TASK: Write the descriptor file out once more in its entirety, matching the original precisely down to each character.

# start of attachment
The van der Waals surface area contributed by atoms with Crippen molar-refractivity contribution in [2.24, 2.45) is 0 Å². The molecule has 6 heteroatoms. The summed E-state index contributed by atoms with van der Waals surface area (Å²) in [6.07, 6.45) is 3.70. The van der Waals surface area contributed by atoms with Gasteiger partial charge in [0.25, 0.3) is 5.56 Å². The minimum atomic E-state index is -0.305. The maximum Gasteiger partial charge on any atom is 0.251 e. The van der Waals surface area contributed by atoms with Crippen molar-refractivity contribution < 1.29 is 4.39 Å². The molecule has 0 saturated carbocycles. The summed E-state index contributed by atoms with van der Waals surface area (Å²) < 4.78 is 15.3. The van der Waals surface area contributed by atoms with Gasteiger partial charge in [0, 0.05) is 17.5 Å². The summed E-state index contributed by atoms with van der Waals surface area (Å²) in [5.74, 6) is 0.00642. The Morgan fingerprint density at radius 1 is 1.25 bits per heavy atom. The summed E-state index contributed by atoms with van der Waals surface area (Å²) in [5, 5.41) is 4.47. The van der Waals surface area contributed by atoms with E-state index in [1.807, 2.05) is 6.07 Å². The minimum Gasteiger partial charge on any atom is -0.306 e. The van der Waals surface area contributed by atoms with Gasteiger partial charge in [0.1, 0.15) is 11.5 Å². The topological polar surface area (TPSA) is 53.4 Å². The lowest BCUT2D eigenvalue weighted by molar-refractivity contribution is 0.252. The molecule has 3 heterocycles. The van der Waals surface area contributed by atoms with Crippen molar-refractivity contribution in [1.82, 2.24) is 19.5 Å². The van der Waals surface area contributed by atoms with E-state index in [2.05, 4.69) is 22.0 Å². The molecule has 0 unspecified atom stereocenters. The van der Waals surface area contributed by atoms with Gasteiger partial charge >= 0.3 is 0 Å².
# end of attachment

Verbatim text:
The van der Waals surface area contributed by atoms with Crippen molar-refractivity contribution in [2.24, 2.45) is 0 Å². The molecule has 6 heteroatoms. The summed E-state index contributed by atoms with van der Waals surface area (Å²) in [6.07, 6.45) is 3.70. The van der Waals surface area contributed by atoms with Gasteiger partial charge in [0.25, 0.3) is 5.56 Å². The minimum atomic E-state index is -0.305. The maximum Gasteiger partial charge on any atom is 0.251 e. The van der Waals surface area contributed by atoms with Crippen molar-refractivity contribution < 1.29 is 4.39 Å². The molecule has 0 saturated carbocycles. The summed E-state index contributed by atoms with van der Waals surface area (Å²) < 4.78 is 15.3. The van der Waals surface area contributed by atoms with Gasteiger partial charge in [0, 0.05) is 17.5 Å². The summed E-state index contributed by atoms with van der Waals surface area (Å²) in [5.74, 6) is 0.00642. The Morgan fingerprint density at radius 1 is 1.25 bits per heavy atom. The summed E-state index contributed by atoms with van der Waals surface area (Å²) in [5, 5.41) is 4.47. The van der Waals surface area contributed by atoms with E-state index in [1.807, 2.05) is 6.07 Å². The minimum Gasteiger partial charge on any atom is -0.306 e. The van der Waals surface area contributed by atoms with Gasteiger partial charge in [0.1, 0.15) is 11.5 Å². The topological polar surface area (TPSA) is 53.4 Å². The lowest BCUT2D eigenvalue weighted by molar-refractivity contribution is 0.252. The molecule has 3 heterocycles. The van der Waals surface area contributed by atoms with Crippen molar-refractivity contribution in [1.82, 2.24) is 19.5 Å². The van der Waals surface area contributed by atoms with E-state index in [2.05, 4.69) is 22.0 Å². The molecule has 0 unspecified atom stereocenters. The van der Waals surface area contributed by atoms with Gasteiger partial charge >= 0.3 is 0 Å².